• Robert gains the counties of Paris, Dreux and Melun, and negotiates the ultimate acquisition (1055) of a part of Sens.[4]

Reign of Henry I[edit]

The Kingdom of France in 1030. French royal domain in blue.

Reign of Philip I[edit]

Reign of Louis VI[edit]

Reign of Louis VII[edit]

The Kingdom of France in 1154. French royal domain in dark blue.

Reign of Philip II Augustus[edit]

The territorial conquests of Philip Augustus of France, at the time of his coronation (1180) and at the time of his death (1223).

Reign of Louis VIII[edit]

Reign of Louis IX[edit]

Reign of Philip III[edit]

Reigns of Philip IV, the Fair and his sons[edit]

House of Valois[edit]

Reign of Philip VI of Valois[edit]

Reign of John II[edit]

Reign of Charles V[edit]

Reign of Charles VI[edit]

The royal domain and the appanages early in the reign of Charles VI.

Reign of Charles VII[edit]

Reign of Louis XI[edit]

Map of France in 1477

Reign of Charles VIII[edit]

Reign of Louis XII[edit]

  • 1498: the crowning of the new king brings his appanages Valois (alienated in 1386?) and Orléans (alienated in 1392) back to the royal domain, and the county of Blois is integrated into the royal domain for the first time.
  • 1498: the second marriage of the king with the Duchess Anne of Brittany continues the personal union of Brittany to the kingdom which had been interrupted when Anne, as widow, asserted the independence of Brittany.
  • 1498: at the death of Odet of Aydie, the County of Comminges (alienated in 1462) returns to the crown.
  • 1499: the king gives the Duchy of Berry to his former wife Joan of France.
  • 1504–1512: the Duchy of Nemours reverts to the royal domain. In 1507, it is given to Gaston of Foix, but reverts at his death in 1512.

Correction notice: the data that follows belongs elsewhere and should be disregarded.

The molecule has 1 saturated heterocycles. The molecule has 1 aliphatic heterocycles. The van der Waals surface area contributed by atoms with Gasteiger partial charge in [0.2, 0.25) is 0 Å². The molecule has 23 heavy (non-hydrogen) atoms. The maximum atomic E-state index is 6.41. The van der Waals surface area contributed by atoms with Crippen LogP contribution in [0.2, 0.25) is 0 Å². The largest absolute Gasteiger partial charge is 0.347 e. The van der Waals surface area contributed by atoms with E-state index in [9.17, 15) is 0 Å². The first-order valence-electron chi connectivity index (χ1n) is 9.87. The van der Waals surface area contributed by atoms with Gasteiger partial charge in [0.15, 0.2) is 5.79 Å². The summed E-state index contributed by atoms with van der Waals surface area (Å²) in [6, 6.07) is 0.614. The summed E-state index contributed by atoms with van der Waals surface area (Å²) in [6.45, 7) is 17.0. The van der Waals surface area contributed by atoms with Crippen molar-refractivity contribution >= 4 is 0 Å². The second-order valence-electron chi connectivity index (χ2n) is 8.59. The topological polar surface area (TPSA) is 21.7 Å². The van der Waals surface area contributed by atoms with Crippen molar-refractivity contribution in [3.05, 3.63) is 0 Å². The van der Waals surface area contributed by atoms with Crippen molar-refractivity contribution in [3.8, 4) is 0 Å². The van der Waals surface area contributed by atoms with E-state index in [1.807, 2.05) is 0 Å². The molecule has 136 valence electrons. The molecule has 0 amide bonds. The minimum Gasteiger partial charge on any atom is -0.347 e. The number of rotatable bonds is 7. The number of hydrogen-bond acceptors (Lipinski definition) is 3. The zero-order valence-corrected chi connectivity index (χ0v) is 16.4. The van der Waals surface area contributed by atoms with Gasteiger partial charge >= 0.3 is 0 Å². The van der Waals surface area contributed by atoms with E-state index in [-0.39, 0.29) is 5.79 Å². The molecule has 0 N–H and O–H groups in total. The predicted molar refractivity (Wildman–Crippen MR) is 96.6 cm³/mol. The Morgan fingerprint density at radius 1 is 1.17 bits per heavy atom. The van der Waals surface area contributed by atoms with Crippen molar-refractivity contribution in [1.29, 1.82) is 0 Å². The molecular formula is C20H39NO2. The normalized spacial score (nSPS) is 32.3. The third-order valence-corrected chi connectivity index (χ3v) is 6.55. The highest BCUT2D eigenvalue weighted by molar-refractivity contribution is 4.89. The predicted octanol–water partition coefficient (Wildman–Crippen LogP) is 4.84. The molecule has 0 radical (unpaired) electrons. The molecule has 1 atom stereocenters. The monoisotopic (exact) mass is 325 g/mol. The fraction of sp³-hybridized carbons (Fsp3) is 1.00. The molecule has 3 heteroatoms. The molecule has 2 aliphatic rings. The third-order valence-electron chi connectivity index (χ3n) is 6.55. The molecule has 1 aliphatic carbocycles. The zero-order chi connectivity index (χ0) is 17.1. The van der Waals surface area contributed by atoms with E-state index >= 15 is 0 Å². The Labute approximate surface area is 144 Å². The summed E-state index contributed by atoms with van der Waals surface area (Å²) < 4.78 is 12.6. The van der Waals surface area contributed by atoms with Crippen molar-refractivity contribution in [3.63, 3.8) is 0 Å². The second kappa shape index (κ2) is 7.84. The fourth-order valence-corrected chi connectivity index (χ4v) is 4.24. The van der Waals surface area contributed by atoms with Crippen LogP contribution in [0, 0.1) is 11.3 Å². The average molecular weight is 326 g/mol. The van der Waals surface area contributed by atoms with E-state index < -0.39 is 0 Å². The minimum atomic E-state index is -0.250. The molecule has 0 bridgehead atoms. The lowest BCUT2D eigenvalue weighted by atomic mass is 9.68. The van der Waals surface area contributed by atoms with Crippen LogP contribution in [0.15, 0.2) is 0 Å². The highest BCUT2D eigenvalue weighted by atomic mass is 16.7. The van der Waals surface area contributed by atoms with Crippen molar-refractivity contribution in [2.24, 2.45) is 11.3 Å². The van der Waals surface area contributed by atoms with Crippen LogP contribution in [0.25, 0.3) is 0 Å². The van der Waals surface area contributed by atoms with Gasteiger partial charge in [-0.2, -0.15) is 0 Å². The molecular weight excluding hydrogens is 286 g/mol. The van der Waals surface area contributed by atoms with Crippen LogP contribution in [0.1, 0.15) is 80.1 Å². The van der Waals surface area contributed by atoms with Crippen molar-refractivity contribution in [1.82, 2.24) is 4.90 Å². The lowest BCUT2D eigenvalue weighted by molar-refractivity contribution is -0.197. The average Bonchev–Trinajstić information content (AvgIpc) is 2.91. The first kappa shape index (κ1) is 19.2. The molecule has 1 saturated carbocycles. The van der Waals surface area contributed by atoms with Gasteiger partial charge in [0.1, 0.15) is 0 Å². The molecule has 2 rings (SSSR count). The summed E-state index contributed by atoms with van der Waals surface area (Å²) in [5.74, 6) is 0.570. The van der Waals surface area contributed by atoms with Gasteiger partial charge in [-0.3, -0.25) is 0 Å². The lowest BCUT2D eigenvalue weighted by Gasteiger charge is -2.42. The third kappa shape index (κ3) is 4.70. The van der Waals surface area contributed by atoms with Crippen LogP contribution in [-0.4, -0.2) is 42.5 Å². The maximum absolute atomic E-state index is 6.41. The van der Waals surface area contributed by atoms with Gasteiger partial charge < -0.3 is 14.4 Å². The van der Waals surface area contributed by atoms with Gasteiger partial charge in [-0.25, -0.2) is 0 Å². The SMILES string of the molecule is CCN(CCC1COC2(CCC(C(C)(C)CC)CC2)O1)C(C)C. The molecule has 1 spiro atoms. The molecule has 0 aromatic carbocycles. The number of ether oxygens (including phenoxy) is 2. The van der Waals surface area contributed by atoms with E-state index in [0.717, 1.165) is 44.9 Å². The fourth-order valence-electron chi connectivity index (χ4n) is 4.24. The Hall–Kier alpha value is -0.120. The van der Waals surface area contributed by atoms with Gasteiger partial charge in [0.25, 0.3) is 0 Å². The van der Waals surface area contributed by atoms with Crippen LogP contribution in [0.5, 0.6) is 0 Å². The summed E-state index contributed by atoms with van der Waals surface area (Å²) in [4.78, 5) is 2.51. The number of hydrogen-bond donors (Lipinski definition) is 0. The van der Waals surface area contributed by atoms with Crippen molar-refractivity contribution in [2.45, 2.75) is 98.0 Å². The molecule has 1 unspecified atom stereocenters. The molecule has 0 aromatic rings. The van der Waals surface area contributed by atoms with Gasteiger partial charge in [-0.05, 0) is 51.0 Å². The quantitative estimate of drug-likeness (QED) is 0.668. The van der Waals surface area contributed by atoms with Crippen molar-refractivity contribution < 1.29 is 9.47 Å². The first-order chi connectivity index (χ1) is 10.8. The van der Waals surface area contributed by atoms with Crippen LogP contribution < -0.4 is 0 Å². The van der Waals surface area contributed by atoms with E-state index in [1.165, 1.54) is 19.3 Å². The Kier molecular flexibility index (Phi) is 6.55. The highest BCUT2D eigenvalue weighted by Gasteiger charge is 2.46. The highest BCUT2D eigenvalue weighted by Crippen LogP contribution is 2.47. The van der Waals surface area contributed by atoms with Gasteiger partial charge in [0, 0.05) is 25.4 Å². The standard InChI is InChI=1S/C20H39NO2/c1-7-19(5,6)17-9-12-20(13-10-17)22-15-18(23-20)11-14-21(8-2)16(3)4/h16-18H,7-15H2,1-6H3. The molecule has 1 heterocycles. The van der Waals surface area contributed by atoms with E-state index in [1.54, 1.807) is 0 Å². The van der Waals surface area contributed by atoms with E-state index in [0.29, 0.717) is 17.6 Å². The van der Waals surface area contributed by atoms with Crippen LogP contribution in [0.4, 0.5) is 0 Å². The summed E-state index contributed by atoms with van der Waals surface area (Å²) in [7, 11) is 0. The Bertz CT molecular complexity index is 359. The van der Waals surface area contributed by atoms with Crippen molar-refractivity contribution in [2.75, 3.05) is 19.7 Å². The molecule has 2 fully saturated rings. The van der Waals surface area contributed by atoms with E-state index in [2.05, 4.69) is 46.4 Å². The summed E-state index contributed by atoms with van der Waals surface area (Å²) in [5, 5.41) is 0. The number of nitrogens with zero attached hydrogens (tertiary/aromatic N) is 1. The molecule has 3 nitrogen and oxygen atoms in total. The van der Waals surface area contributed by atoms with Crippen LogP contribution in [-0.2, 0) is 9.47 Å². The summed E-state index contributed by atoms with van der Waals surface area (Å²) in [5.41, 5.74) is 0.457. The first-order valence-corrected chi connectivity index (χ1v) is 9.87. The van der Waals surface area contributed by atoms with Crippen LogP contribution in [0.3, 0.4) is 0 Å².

Reign of Francis I[edit]

From the reign of Francis I, the concept of "royal domain" begins to coincide with the French kingdom in general; the appanage of the House of Bourbon however remains alienated.

Reign of Henry II[edit]

  • 1547: for the first time the title Duke of Brittany and King of France is held by the same male primogeniture descendant. This marks the final step in the personal union of Brittany with France.
  • 1548: Duchy of Châtellerault conferred upon James Hamilton, 2nd Earl of Arran.
  • 1558: French reconquest and incorporation of Calais into the Crown lands under the leadership of Henry II, which ended 150 years of English rule.

House of Bourbon[edit]

Reign of Henry IV[edit]

Reign of Louis XIII[edit]

  • 1620: The king leads an army over Béarn and issues an edict at Pau, incorporating the Kingdom of Navarre and Béarn to the crown of France. From then on, while some prerogatives and the name were kept, the Kingdom of Navarre (Basse Navarre) with Béarn was no longer sovereign.

See also[edit]


  • Elizabeth M. Hallam. Capetian France: 987–1328. London: Longman, 1980. ISBN 0-582-48910-5
  1. ^ Hallam, 79 and 247.
  2. ^ Hallam, 80–82.
  3. ^ Hallam, 247.
  4. ^ Hallam, 82.
  5. ^ Hallam, 250.
  6. ^ Hallam, 157.
  7. ^ Hallam, 250.
  8. ^ Hallam, 157.
  9. ^ Hallam, 158.
  10. ^ Hallam, 158.
  11. ^ Hallam, 158.
  12. ^ Hallam, 158.
  13. ^ Hallam, 158.
  14. ^ Hallam, 158.
  15. ^ Hallam, 248.
  16. ^ Hallam, 248.
  17. ^ Hallam, 250.
  18. ^ Hallam, 250.